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First wave of Intel Project Athena laptops can sense when users are near

Project Athena includes new laptops from Dell, HP, Lenovo and Acer

Intel

Computex 2019 is happening now in Taipei, and many companies are showing off crazy new features and tech to improve computers. However, one exciting program from Intel wants to help provide long-lasting, high-spec laptops, and we’re finally getting to see some of the first devices from the program.

Dubbed Project Athena, the program hopes to drive innovation in laptops. Now, we’re starting to see just how it’ll do that.

At Computex, Intel showed off several laptops from a variety of manufacturers, including the Dell XPS 13 2-in-1, the HP Envy x360, an Acer Swift laptop and the Lenovo S940.

All these laptops offer at least nine hours of battery life at a minimum brightness level of 250 nits, get up to four hours of power with a 30-minute charge and cost a little over $800 USD (about $1,080 CAD). Additionally, the laptops include features like WiFi 6 and Instant Resume, which allow the laptops to wake up in less than a second.

Athena laptops are aware of where users are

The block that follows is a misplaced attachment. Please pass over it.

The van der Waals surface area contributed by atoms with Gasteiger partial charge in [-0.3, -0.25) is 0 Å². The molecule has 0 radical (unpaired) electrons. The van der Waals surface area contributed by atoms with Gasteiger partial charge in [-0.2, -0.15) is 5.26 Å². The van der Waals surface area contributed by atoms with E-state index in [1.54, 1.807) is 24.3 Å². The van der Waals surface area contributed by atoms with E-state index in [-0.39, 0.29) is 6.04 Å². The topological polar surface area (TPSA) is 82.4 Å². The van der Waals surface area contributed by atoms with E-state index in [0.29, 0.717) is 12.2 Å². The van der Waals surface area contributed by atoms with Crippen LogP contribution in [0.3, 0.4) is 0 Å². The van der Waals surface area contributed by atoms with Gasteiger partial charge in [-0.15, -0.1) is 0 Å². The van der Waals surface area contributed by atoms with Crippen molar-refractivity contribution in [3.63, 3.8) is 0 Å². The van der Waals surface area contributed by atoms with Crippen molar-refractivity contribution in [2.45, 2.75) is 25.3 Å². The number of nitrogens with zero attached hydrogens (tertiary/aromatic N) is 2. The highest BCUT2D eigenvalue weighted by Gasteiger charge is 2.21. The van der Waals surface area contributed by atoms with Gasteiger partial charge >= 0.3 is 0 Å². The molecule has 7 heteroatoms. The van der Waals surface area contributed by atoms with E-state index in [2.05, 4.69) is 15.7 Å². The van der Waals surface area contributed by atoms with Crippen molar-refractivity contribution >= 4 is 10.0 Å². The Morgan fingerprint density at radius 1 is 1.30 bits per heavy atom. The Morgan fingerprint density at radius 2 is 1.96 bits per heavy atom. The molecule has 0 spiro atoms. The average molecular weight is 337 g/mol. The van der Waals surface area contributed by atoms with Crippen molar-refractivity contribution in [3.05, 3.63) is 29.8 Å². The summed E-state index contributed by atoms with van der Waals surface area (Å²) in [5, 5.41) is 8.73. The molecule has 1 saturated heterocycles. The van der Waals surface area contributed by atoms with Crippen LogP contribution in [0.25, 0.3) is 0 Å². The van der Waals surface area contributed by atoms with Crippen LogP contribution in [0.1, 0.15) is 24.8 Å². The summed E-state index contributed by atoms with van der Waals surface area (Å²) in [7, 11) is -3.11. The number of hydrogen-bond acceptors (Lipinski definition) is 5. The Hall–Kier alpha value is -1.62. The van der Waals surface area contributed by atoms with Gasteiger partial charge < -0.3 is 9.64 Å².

To achieve that, Intel Athena devices rely on ‘user awareness’ to curb battery drain and improve wake times. Essentially, the Athena devices use a proximity sensor that is built into the lid next to the webcam to detect if someone is sitting in front of it.

Users can set the distance and time requirements that determine how far away someone must be and how long the laptop waits before sleeping. Engadget reviews editor Cherlynn Low and video producer Brian Oh tested a demo unit at Intel’s technology open house in Taiwan. In the test, they set the minimum distance and required time away to 50mm and three seconds.

When they backed away and waited three seconds, the laptop dimmed its screen and after a few more seconds, went to sleep. When they moved closer again, it woke up and unlocked using Windows Hello facial recognition. According to Engadget, the process takes a few seconds.

Further, Intel reps told Engadget that the company was working on another method to detect if a user is present. Using the onboard camera, this method scans for faces in front of the computer.

While Intel is still testing the feature to iron out some quirks, it could work in Athena devices in place of a proximity sensor.

Ultimately, it looks like Athena could be beneficial in improving aspects of laptops that haven’t entirely satisfied. I love the idea of a smart notebook that shuts off when I walk away from my desk or put it down and starts up again when I come back.

The first wave of laptops will be available by the 2019 holiday season and will demonstrate if the new branding and features are meaningful for PC shoppers.

Source: Engadget

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